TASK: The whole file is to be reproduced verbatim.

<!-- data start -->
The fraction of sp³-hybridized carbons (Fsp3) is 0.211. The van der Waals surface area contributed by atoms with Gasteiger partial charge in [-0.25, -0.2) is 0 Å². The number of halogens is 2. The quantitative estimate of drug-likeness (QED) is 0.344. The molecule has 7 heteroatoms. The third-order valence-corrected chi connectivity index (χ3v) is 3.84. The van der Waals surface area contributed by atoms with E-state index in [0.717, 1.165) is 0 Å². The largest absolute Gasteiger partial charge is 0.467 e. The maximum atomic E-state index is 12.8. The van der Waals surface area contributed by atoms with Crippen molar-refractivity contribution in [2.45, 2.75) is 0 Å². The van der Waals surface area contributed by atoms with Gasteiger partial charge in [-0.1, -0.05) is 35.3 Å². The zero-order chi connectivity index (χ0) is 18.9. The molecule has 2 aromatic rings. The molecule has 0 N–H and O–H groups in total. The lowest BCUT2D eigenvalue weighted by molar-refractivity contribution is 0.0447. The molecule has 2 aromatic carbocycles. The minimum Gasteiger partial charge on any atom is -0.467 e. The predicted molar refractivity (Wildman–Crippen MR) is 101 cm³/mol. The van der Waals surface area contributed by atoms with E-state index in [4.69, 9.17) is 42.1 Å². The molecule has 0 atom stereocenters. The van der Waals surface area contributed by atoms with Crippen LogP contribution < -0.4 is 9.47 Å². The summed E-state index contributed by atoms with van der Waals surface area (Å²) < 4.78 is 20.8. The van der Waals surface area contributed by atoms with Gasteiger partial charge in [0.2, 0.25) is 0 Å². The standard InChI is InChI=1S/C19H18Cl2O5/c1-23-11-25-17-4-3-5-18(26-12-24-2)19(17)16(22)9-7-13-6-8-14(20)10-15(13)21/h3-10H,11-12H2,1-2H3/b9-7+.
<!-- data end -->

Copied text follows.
The fraction of sp³-hybridized carbons (Fsp3) is 0.211. The van der Waals surface area contributed by atoms with Gasteiger partial charge in [-0.25, -0.2) is 0 Å². The number of halogens is 2. The quantitative estimate of drug-likeness (QED) is 0.344. The molecule has 7 heteroatoms. The third-order valence-corrected chi connectivity index (χ3v) is 3.84. The van der Waals surface area contributed by atoms with E-state index in [0.717, 1.165) is 0 Å². The largest absolute Gasteiger partial charge is 0.467 e. The maximum atomic E-state index is 12.8. The van der Waals surface area contributed by atoms with Crippen molar-refractivity contribution in [2.45, 2.75) is 0 Å². The van der Waals surface area contributed by atoms with Gasteiger partial charge in [-0.1, -0.05) is 35.3 Å². The zero-order chi connectivity index (χ0) is 18.9. The molecule has 2 aromatic rings. The molecule has 0 N–H and O–H groups in total. The lowest BCUT2D eigenvalue weighted by molar-refractivity contribution is 0.0447. The molecule has 2 aromatic carbocycles. The minimum Gasteiger partial charge on any atom is -0.467 e. The predicted molar refractivity (Wildman–Crippen MR) is 101 cm³/mol. The van der Waals surface area contributed by atoms with E-state index in [4.69, 9.17) is 42.1 Å². The molecule has 0 atom stereocenters. The van der Waals surface area contributed by atoms with Crippen LogP contribution < -0.4 is 9.47 Å². The summed E-state index contributed by atoms with van der Waals surface area (Å²) < 4.78 is 20.8. The van der Waals surface area contributed by atoms with Gasteiger partial charge in [0.2, 0.25) is 0 Å². The standard InChI is InChI=1S/C19H18Cl2O5/c1-23-11-25-17-4-3-5-18(26-12-24-2)19(17)16(22)9-7-13-6-8-14(20)10-15(13)21/h3-10H,11-12H2,1-2H3/b9-7+.